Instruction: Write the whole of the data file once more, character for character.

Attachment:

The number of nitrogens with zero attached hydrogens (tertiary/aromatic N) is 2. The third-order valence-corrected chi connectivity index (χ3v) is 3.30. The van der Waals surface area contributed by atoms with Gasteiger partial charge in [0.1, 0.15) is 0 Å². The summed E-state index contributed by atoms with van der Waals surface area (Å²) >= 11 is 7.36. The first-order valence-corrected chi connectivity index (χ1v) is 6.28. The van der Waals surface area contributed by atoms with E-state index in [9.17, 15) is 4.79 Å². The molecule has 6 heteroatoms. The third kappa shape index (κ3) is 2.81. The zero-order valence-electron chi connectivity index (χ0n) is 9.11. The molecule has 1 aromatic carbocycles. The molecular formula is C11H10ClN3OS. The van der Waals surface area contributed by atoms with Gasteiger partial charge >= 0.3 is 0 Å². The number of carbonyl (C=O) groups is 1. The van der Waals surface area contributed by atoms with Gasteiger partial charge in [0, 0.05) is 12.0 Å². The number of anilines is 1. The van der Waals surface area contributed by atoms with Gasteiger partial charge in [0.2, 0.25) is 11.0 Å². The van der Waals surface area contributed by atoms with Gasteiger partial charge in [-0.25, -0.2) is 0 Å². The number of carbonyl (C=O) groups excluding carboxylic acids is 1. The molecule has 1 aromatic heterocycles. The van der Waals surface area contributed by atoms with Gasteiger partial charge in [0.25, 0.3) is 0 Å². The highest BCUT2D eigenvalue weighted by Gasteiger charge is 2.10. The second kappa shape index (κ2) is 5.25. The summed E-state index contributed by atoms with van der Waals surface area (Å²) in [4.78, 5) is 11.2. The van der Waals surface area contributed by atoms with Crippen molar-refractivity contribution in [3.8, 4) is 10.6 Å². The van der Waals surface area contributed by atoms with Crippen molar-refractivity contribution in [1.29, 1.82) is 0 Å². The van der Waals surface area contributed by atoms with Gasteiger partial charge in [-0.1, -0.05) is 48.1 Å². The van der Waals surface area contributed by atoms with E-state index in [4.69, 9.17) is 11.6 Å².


The number of nitrogens with zero attached hydrogens (tertiary/aromatic N) is 2. The third-order valence-corrected chi connectivity index (χ3v) is 3.30. The van der Waals surface area contributed by atoms with Gasteiger partial charge in [0.1, 0.15) is 0 Å². The summed E-state index contributed by atoms with van der Waals surface area (Å²) >= 11 is 7.36. The first-order valence-corrected chi connectivity index (χ1v) is 6.28. The van der Waals surface area contributed by atoms with E-state index in [9.17, 15) is 4.79 Å². The molecule has 6 heteroatoms. The third kappa shape index (κ3) is 2.81. The zero-order valence-electron chi connectivity index (χ0n) is 9.11. The molecule has 1 aromatic carbocycles. The molecular formula is C11H10ClN3OS. The van der Waals surface area contributed by atoms with Gasteiger partial charge >= 0.3 is 0 Å². The number of carbonyl (C=O) groups is 1. The van der Waals surface area contributed by atoms with Gasteiger partial charge in [0, 0.05) is 12.0 Å². The number of anilines is 1. The van der Waals surface area contributed by atoms with Gasteiger partial charge in [0.2, 0.25) is 11.0 Å². The van der Waals surface area contributed by atoms with Gasteiger partial charge in [-0.25, -0.2) is 0 Å². The number of carbonyl (C=O) groups excluding carboxylic acids is 1. The molecule has 1 aromatic heterocycles. The van der Waals surface area contributed by atoms with Gasteiger partial charge in [0.25, 0.3) is 0 Å². The highest BCUT2D eigenvalue weighted by Gasteiger charge is 2.10. The second kappa shape index (κ2) is 5.25. The summed E-state index contributed by atoms with van der Waals surface area (Å²) in [4.78, 5) is 11.2. The van der Waals surface area contributed by atoms with Crippen molar-refractivity contribution in [3.8, 4) is 10.6 Å². The van der Waals surface area contributed by atoms with Crippen molar-refractivity contribution in [1.29, 1.82) is 0 Å². The van der Waals surface area contributed by atoms with Gasteiger partial charge in [-0.1, -0.05) is 48.1 Å². The van der Waals surface area contributed by atoms with E-state index in [4.69, 9.17) is 11.6 Å².